It didn’t take long for the knives to come out at a telecommunications hearing into which basic services phone companies should have to offer rural customers.
Plans were called “unadulterated nonsense,” “ludicrous,” “beyond outrageous” and simplistic when carriers were given an opportunity Wednesday to rebut the testimony by competitors during the first five days of testimony to the Canadian Radio-television and Telecommunications Commission (CRTC).
Some of the most heated words came from the Ontario Telecommunications Association (OTA), representing 19 small phone companies in the province, who hammered at the demand from some of the country’s largest cable companies to do away with the subsidies telcos get in high cost areas.
If the subsidy is gone, add the cablecos, there is no need for incumbent phone companies to have an obligation to serve all customers in their exchanges or offer basic services, which the subsidy helps underwrite.
“Maybe it’s a rural way of looking at life, but when we want advice, we ask people who know something about what they are talking about,” said Tracy Cant, director of finance and regulatory matters at provincially-owned association member Ontera, which covers a large swath of northern Ontario.
“The cablecos’ position on obligation to serve must be dismissed for the rhetorical regulatory gibberish it is,” Cant said.
Cable companies have complained competitors get subsidies, but small incumbent local exchange carriers (SILECs) say they are under considerable pressure from cable companies pushing into their territories.
“Why would the commission give serious credence on this issue to a group of companies that have no idea what it means to operate an obligation to serve?” the association asked, referring to the obligations incumbent phone companies have to meet.
But speaking for the cable companies, Ken Engelhart, Rogers’ vice-president of regulatory affairs, retorted that cablecos once did have an obligation to offer service to every residence in their areas. However, that was removed 10 years ago under deregulation, he said.
The OTA didn’t get away unscathed. Natalie MacDonald, vice-president of regulatory affairs for Bragg Communications, whose Eastlink cable network stretches across nine provinces, complained the OTA’s plan to protect SILECs – even after being amended Wednesday –is an attempt to stop competition.
Concerns about SILECs not being ready to face phone competition from cable or independent Internet providers is a “red herring,” she said, in an era when the hearing is discussing how people are shifting to cellular service.
The hearing is reviewing the commission’s decade-old basic service and obligation to serve rules that all incumbent phone companies face. However, it has focused on two issues: What to do about the rural carrier subsidy and the lack of high speed Internet access that an estimated 700,000 to 1 million Canadian households in outlying areas face.
In defending its proposal to expand the subsidy to raise $7 billion over 10 years to fund rural broadband, Teresa Griffin‑Muir, vice-president of regulatory affairs at Manitoba Telecom Services Inc. (the parent of MTS Allstream), said governments alone can’t fund the money it will take to close the rural-urban broadband divide.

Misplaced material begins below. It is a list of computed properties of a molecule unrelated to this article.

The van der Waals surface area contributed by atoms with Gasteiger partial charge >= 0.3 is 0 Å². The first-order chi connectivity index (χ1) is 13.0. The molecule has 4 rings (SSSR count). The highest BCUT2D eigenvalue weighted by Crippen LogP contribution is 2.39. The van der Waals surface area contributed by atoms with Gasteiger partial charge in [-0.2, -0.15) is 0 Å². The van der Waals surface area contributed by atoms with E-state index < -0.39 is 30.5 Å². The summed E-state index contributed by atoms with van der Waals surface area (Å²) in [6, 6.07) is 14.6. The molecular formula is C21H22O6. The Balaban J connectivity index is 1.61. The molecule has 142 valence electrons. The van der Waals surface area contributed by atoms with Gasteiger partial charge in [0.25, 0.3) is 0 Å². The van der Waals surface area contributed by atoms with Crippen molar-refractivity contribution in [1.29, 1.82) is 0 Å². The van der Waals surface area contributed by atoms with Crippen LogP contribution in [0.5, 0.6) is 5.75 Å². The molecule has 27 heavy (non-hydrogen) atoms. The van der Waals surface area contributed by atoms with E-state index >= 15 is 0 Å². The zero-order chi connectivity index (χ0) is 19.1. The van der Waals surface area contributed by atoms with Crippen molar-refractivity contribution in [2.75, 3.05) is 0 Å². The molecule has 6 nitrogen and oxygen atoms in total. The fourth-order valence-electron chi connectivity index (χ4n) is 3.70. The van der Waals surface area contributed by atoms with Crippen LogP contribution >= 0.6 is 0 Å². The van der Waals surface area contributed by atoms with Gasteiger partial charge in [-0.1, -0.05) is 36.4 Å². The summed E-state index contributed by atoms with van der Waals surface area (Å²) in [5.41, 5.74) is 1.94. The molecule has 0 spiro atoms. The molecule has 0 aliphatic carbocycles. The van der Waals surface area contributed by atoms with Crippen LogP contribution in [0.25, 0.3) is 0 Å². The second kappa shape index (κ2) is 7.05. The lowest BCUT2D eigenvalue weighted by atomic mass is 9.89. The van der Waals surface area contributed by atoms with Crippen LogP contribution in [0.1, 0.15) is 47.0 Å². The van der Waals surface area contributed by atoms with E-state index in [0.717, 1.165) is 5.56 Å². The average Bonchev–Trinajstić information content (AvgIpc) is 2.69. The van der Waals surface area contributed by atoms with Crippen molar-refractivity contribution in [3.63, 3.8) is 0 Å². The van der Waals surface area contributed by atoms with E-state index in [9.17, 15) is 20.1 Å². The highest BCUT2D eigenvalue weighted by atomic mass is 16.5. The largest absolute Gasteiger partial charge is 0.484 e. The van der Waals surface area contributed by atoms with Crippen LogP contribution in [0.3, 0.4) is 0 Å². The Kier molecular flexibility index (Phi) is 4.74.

To carriers urging the commission not to set an enforceable rural broadband goal and to give them time to expand their networks to cover the country, she maintained that where there is no business case for service there will be no broadband access.
She was also skeptical of satellite provider Barrett Xplore Inc.’s promise to be able to offer all of the country broadband access next year with the launch of new satellites.
But that reminder of Barrett’s promise drew Telus Corp. vice-president Michael Hennessy to comment that it “doesn’t sound to me we have a growing digital divide. It sounds to me that within a year we have a very significant art of the solution to the problem.”
Meanwhile MTS’ $7 billion plan was attacked by Barrett CEO John Maduri, who said “the cost is beyond outrageous” and Michael Hennessy, who called it “ludicrous.” An official of BCE Inc.’s Bell Canada said it now pays $64 million a year into the rural subsidy fund, would see that leap to $214 million. The bulk of that, he complained, would go to carriers outside of its home territory in Quebec and Ontario.
MTS countered by complaining that Bell’s idea of solving rural carrier funding by letting them raise local phone rates to around $36 a month would mean a 71 per cent rate hike for some of its subscribers.
No one said anything about SaskTel’s suggestion for a “small levy” to raise $445 million a year to fund rural broadband, plus a general goal of
Finally, Barrett wound up the day with a vigorous defence of its ability to deliver broadband to outlying areas, vowing that by the end of next year every part of the country will be able to get at least 1.5 Mbps download speeds.
Some have alleged that satellite has installation and equipment fees as high as $700, which some on the commission feel would be a barrier to access, particularly in areas where satellite is the only way residents can get broadband.
But Maduri said costs continue to drop. Barrett promotions sometimes make the install fee as low as $300, he said, $99 if there’s a provincial subsidy.
On Thursday, Telus Corp. and the four cable companies – Rogers Communications Inc., Shaw Communications Inc., Quebecor Inc.’s Videotron and Cogeco Cable – will offer their rebuttals to other presenters’ submissions.